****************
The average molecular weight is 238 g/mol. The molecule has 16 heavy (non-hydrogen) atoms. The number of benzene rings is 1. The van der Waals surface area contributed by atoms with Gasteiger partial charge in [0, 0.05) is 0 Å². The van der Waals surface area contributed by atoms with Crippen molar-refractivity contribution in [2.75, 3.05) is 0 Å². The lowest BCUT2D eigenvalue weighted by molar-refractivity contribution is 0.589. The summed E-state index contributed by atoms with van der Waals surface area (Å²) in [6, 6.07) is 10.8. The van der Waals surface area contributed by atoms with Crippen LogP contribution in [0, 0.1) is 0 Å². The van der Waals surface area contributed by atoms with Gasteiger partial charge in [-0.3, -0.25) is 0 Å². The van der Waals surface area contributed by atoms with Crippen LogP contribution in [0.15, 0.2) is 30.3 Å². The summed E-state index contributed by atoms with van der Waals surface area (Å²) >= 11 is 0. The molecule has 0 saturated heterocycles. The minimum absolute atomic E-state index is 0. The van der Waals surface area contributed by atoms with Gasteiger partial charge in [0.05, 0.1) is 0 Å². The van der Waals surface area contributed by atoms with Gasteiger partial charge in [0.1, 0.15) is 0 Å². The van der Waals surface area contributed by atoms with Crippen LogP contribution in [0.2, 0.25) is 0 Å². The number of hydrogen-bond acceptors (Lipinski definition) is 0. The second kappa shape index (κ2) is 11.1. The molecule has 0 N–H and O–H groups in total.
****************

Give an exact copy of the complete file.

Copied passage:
The average molecular weight is 238 g/mol. The molecule has 16 heavy (non-hydrogen) atoms. The number of benzene rings is 1. The van der Waals surface area contributed by atoms with Gasteiger partial charge in [0, 0.05) is 0 Å². The van der Waals surface area contributed by atoms with Crippen molar-refractivity contribution in [2.75, 3.05) is 0 Å². The lowest BCUT2D eigenvalue weighted by molar-refractivity contribution is 0.589. The summed E-state index contributed by atoms with van der Waals surface area (Å²) in [6, 6.07) is 10.8. The van der Waals surface area contributed by atoms with Crippen LogP contribution in [0, 0.1) is 0 Å². The van der Waals surface area contributed by atoms with Gasteiger partial charge in [-0.3, -0.25) is 0 Å². The van der Waals surface area contributed by atoms with Crippen LogP contribution in [0.15, 0.2) is 30.3 Å². The summed E-state index contributed by atoms with van der Waals surface area (Å²) >= 11 is 0. The molecule has 0 saturated heterocycles. The minimum absolute atomic E-state index is 0. The van der Waals surface area contributed by atoms with Gasteiger partial charge in [0.05, 0.1) is 0 Å². The van der Waals surface area contributed by atoms with Gasteiger partial charge in [0.1, 0.15) is 0 Å². The van der Waals surface area contributed by atoms with Crippen LogP contribution in [0.2, 0.25) is 0 Å². The number of hydrogen-bond acceptors (Lipinski definition) is 0. The second kappa shape index (κ2) is 11.1. The molecule has 0 N–H and O–H groups in total.